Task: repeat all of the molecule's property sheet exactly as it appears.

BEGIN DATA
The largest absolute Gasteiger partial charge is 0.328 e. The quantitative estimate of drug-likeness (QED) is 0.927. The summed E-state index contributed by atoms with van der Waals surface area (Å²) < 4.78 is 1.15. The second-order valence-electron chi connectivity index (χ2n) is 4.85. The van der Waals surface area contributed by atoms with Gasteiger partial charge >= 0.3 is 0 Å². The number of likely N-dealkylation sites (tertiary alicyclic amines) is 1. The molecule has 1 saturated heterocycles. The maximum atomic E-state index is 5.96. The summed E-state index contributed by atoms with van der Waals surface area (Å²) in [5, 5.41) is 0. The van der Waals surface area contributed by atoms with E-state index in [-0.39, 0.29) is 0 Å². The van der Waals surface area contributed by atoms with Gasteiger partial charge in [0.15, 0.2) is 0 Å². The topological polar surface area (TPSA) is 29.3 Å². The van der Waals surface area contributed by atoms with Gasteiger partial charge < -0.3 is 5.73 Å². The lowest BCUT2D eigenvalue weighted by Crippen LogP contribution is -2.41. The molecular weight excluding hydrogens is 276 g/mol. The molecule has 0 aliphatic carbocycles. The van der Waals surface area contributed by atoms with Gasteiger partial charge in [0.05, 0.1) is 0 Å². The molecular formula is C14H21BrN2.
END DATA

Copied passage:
The largest absolute Gasteiger partial charge is 0.328 e. The quantitative estimate of drug-likeness (QED) is 0.927. The summed E-state index contributed by atoms with van der Waals surface area (Å²) < 4.78 is 1.15. The second-order valence-electron chi connectivity index (χ2n) is 4.85. The van der Waals surface area contributed by atoms with Gasteiger partial charge >= 0.3 is 0 Å². The number of likely N-dealkylation sites (tertiary alicyclic amines) is 1. The molecule has 1 saturated heterocycles. The maximum atomic E-state index is 5.96. The summed E-state index contributed by atoms with van der Waals surface area (Å²) in [5, 5.41) is 0. The van der Waals surface area contributed by atoms with E-state index in [-0.39, 0.29) is 0 Å². The van der Waals surface area contributed by atoms with Gasteiger partial charge in [0.15, 0.2) is 0 Å². The topological polar surface area (TPSA) is 29.3 Å². The van der Waals surface area contributed by atoms with Gasteiger partial charge < -0.3 is 5.73 Å². The lowest BCUT2D eigenvalue weighted by Crippen LogP contribution is -2.41. The molecular weight excluding hydrogens is 276 g/mol. The molecule has 0 aliphatic carbocycles. The van der Waals surface area contributed by atoms with Gasteiger partial charge in [0.05, 0.1) is 0 Å². The molecular formula is C14H21BrN2.